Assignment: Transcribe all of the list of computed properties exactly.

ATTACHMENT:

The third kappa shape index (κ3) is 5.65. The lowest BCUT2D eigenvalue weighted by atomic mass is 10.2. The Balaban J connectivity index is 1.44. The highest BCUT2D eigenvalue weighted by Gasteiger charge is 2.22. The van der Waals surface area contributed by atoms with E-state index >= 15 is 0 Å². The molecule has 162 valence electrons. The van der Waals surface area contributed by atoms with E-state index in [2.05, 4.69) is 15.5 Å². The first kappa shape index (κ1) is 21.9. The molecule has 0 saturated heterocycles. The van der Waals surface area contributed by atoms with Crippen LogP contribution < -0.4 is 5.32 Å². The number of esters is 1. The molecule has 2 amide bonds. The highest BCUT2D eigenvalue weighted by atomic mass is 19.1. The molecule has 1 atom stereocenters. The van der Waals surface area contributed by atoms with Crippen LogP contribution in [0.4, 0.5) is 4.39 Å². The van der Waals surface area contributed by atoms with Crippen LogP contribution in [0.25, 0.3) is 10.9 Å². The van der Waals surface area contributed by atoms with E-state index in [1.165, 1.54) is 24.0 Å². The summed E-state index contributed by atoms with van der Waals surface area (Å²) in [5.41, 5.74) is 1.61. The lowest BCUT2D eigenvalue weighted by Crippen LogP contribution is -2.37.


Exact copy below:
The third kappa shape index (κ3) is 5.65. The lowest BCUT2D eigenvalue weighted by atomic mass is 10.2. The Balaban J connectivity index is 1.44. The highest BCUT2D eigenvalue weighted by Gasteiger charge is 2.22. The van der Waals surface area contributed by atoms with E-state index >= 15 is 0 Å². The molecule has 162 valence electrons. The van der Waals surface area contributed by atoms with E-state index in [2.05, 4.69) is 15.5 Å². The first kappa shape index (κ1) is 21.9. The molecule has 0 saturated heterocycles. The van der Waals surface area contributed by atoms with Crippen LogP contribution < -0.4 is 5.32 Å². The number of esters is 1. The molecule has 2 amide bonds. The highest BCUT2D eigenvalue weighted by atomic mass is 19.1. The molecule has 1 atom stereocenters. The van der Waals surface area contributed by atoms with Crippen LogP contribution in [0.4, 0.5) is 4.39 Å². The van der Waals surface area contributed by atoms with Crippen LogP contribution in [0.25, 0.3) is 10.9 Å². The van der Waals surface area contributed by atoms with E-state index in [1.165, 1.54) is 24.0 Å². The summed E-state index contributed by atoms with van der Waals surface area (Å²) in [5.41, 5.74) is 1.61. The lowest BCUT2D eigenvalue weighted by Crippen LogP contribution is -2.37.